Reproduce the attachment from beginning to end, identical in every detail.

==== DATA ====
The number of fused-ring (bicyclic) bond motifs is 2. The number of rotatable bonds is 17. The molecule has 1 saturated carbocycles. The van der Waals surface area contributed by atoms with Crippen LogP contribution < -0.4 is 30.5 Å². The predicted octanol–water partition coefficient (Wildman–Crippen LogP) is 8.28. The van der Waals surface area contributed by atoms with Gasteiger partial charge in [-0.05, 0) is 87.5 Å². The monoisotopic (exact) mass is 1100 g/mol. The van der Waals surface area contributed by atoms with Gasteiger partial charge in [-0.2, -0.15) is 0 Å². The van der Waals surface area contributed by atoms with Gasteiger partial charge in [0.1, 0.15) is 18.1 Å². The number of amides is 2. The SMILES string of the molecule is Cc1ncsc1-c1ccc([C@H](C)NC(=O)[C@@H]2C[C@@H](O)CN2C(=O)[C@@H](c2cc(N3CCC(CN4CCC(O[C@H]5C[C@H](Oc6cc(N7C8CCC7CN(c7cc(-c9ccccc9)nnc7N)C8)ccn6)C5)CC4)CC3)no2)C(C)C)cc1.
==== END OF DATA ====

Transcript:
The number of fused-ring (bicyclic) bond motifs is 2. The number of rotatable bonds is 17. The molecule has 1 saturated carbocycles. The van der Waals surface area contributed by atoms with Crippen LogP contribution < -0.4 is 30.5 Å². The predicted octanol–water partition coefficient (Wildman–Crippen LogP) is 8.28. The van der Waals surface area contributed by atoms with Gasteiger partial charge in [-0.05, 0) is 87.5 Å². The monoisotopic (exact) mass is 1100 g/mol. The van der Waals surface area contributed by atoms with Gasteiger partial charge in [-0.2, -0.15) is 0 Å². The van der Waals surface area contributed by atoms with Gasteiger partial charge in [0.1, 0.15) is 18.1 Å². The number of amides is 2. The SMILES string of the molecule is Cc1ncsc1-c1ccc([C@H](C)NC(=O)[C@@H]2C[C@@H](O)CN2C(=O)[C@@H](c2cc(N3CCC(CN4CCC(O[C@H]5C[C@H](Oc6cc(N7C8CCC7CN(c7cc(-c9ccccc9)nnc7N)C8)ccn6)C5)CC4)CC3)no2)C(C)C)cc1.